Vanguard offers Roth, Traditional, Inherited, Rollover, SEP, and SIMPLE IRA's. The fee schedule for these retirement accounts is the same as for a
regular account. There is a $20 account fee, although this can be waived by investing at least $50,000 in Vanguard funds or enrolling in electronic
statements. There are no setup or inactivity fees for an IRA, and there is no minimum deposit to open one.
After logging into the site, Vanguard customers will find good information on IRA's. There is an article that explains the difference between the
Roth and Traditional accounts. There is information on estate planning and converting a 401(k) into a an IRA. A required minimum distribution
calculator estimates the minimum amount that must be withdrawn from an IRA in a tax year based on IRS rules.
Vanguard Review: Website/Trading Platform/Tools
Vanguard's website has some good educational tools on it. However, it is not as user friendly as TradeKing's
site, or as advanced as TD Ameritrade's. The Vanguard site has a useful search field in the upper-right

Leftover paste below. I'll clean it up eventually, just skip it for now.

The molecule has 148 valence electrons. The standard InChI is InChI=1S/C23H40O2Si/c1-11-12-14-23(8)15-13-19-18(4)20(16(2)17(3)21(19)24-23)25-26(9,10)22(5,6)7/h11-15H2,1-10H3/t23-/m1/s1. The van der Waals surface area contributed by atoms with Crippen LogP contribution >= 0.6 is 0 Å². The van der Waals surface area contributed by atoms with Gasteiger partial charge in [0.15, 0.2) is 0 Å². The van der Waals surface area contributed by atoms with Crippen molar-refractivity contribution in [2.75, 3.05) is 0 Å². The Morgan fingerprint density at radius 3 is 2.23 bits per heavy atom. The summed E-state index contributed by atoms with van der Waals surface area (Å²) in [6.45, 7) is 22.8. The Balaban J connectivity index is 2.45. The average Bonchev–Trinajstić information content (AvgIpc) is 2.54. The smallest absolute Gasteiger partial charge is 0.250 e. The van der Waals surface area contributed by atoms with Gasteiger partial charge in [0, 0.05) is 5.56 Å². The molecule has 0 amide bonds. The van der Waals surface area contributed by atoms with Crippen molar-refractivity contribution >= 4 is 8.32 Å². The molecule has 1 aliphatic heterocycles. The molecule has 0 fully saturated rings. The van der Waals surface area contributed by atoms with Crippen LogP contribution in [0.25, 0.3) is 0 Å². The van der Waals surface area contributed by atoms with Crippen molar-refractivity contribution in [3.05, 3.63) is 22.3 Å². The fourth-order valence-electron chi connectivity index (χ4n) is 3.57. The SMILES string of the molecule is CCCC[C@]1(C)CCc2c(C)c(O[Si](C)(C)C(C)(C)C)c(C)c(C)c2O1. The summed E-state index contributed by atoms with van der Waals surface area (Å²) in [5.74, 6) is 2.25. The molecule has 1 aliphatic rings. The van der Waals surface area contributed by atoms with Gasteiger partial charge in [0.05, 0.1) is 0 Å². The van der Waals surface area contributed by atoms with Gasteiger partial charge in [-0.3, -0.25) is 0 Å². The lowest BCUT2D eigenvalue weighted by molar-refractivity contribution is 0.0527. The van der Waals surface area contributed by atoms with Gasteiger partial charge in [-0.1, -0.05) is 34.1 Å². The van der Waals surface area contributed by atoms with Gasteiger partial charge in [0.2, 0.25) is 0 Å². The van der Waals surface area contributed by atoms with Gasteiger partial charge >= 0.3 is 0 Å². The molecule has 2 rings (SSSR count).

corner after logging in. Here, users can type any keyword, such as "transfer funds" or "buy ETF's" and the website will return search results, with the correct result
usually at the top of the list. It's a handy feature for navigating the Vanguard site.
After entering a ticker symbol in the search field, only very basic information is displayed for the security. Customers will have to do their stock
The menus on the site are geared towards Vanguard ETF's and mutual funds. It's somewhat cumbersome to find a screener for non-Vanguard funds, although one does exist.
The Vanguard site is definitely more difficult to navigate than other broker sites.
Advanced Trading Platform